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Disturbance events are important drivers of ecosystem patterns and processes (Turner, 1989), and understanding the patterns associated with such events allows for a greater understanding of the variability within a system. Particularly concerning are recent tree die-off events at up to regional scales, apparently triggered by a combination of drought and heat – previously referred to as ‘global-change-type drought’ (Breshears et al., 2005) – in some cases associated with pests and pathogens (Allen et al., 2010). The physiological mechanisms associated with drought-induced mortality remain a major uncertainty, and appear to be related to complex interrelationships between plant hydraulics and carbon metabolism (McDowell et al., 2008, 2011; Zeppel et al., 2012). Nonetheless, the fundamental drivers of such die-off patterns often appear to be a combination of reduced precipitation, warmer temperature and associated increased atmospheric demand. There is a need for improved relationships, even if empirical rather than mechanistic, that can aid in prediction of forest vulnerability to future climate. While controlled experiments are being used to untangle the mechanisms of drought-induced tree mortality (Adams et al., 2009; Plaut et al., 2012), simultaneously broad-scale analyses are needed that utilize extensive available data sets on climate drivers that affect tree die-off. Indeed, recent synthesis of ecosystem responses to severe drought reveals strong cross-biome patterns associated with precipitation (Ponce Campos et al., 2013).
Among the most studied examples of drought-induced tree mortality is the die-off of the pinyon pine (Pinus edulis) in the southwestern USA during drought occurring around the year 2000. In the semiarid southwestern USA, drought disturbance has altered vegetation patterns and forest and woodland dynamics (Allen & Breshears, 1998; Mueller et al., 2005), and has persisted in areas since the mid-1990s (Breshears et al., 2005; Shaw et al., 2005), with extreme drought conditions occurring between 2002 and 2004. Drought, coupled with increased temperatures (Breshears et al., 2005; Adams et al., 2009) and an associated bark beetle (Ips confusus) outbreak in pinyon pine, a co-dominant tree species of the pinyon–juniper woodlands (Juniperus spp.), caused widespread pinyon die-off occurring between 2002 and 2003 (Breshears et al., 2005).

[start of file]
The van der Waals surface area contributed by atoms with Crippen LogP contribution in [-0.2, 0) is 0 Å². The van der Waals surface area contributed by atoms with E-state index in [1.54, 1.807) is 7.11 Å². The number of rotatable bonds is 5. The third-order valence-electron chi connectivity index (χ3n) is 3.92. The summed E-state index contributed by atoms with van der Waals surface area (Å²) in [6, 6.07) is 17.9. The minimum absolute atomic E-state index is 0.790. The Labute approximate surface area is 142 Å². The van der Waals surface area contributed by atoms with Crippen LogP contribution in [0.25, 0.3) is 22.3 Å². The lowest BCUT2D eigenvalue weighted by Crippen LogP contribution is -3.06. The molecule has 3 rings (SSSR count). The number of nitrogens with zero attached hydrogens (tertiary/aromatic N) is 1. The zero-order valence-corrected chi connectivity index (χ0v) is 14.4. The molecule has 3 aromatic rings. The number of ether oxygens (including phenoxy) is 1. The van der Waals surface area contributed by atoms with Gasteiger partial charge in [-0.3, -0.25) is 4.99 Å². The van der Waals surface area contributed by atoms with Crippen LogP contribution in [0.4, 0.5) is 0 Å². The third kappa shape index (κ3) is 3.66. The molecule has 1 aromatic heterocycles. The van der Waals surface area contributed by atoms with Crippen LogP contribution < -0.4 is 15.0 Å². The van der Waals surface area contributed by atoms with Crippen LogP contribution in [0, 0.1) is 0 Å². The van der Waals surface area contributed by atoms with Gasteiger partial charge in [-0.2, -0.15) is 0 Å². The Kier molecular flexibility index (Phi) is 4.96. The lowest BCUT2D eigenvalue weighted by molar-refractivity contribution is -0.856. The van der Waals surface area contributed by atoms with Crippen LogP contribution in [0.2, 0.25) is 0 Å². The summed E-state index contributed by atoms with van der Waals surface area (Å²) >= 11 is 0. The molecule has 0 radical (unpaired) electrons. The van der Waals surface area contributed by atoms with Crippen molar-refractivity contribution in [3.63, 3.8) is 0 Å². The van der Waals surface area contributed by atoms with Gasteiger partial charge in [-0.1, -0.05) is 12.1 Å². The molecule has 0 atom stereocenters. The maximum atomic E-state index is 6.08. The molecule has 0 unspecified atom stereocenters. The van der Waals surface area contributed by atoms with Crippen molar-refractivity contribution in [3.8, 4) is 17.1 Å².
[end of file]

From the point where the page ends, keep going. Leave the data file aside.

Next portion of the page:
Most regional climate models predict increasing future temperatures and decreased precipitation in the southwestern USA (Seager et al., 2007; Overpeck & Udall, 2010). Persistent drought conditions and increased temperatures will continue to alter vegetation patterns as dominant overstory species trees continue to die (Adams et al., 2009; Allen et al., 2010), especially as water budgets become more stressed (Seager et al., 2007). Temperatures during the drought of 2002 and 2003 were higher than in the previous recorded drought of similar magnitude, which occurred in the 1950s (Breshears et al., 2005). The elevated temperatures combined with decreased precipitation increase the vapor pressure deficit (VPD), causing substantial negative impacts on the physiology of the tree, and increasing the potential for carbon starvation or xylem cavitation (Adams et al., 2009; McDowell et al., 2011; Choat et al., 2012), ultimately leading to death.
Elevated temperature can cause increased die-off risks through physiological mechanisms in trees; however, temperatures also affect insect physiology and life cycles (Raffa et al., 2008). Warmer temperatures can increase the populations of many outbreak-type insect species (Swetnam & Lynch, 1993; Logan et al., 2003; Bigler et al., 2006). These outbreaks occur as vegetation becomes stressed and host plant defense mechanisms are unable to keep herbivorous insects from attacking (Waring & Cobb, 1992). The effect of temperature and the associated change in atmospheric demand (as reflected in vapor pressure deficit) has recently been shown to contribute to patterns of regional variability in die-off (Weiss et al., 2009, 2012). However, other recent studies suggest that this effect should be related to precipitation amount. Edaphic variables such as soil topography (Kleinman et al., 2012) and soil water-holding capacity (WHC) (Peterman et al., 2012) have been shown to be important controls on the patterns of pinyon die-off. Edaphic variables controlling die-off appear to be related to factors that control available moisture over varying temporal scales, and have also been shown to control overall canopy cover in water-limited woodlands (Kerkhoff et al., 2004). Precipitation patterns probably underlie these responses, affecting plant-available water and associated plant water stress.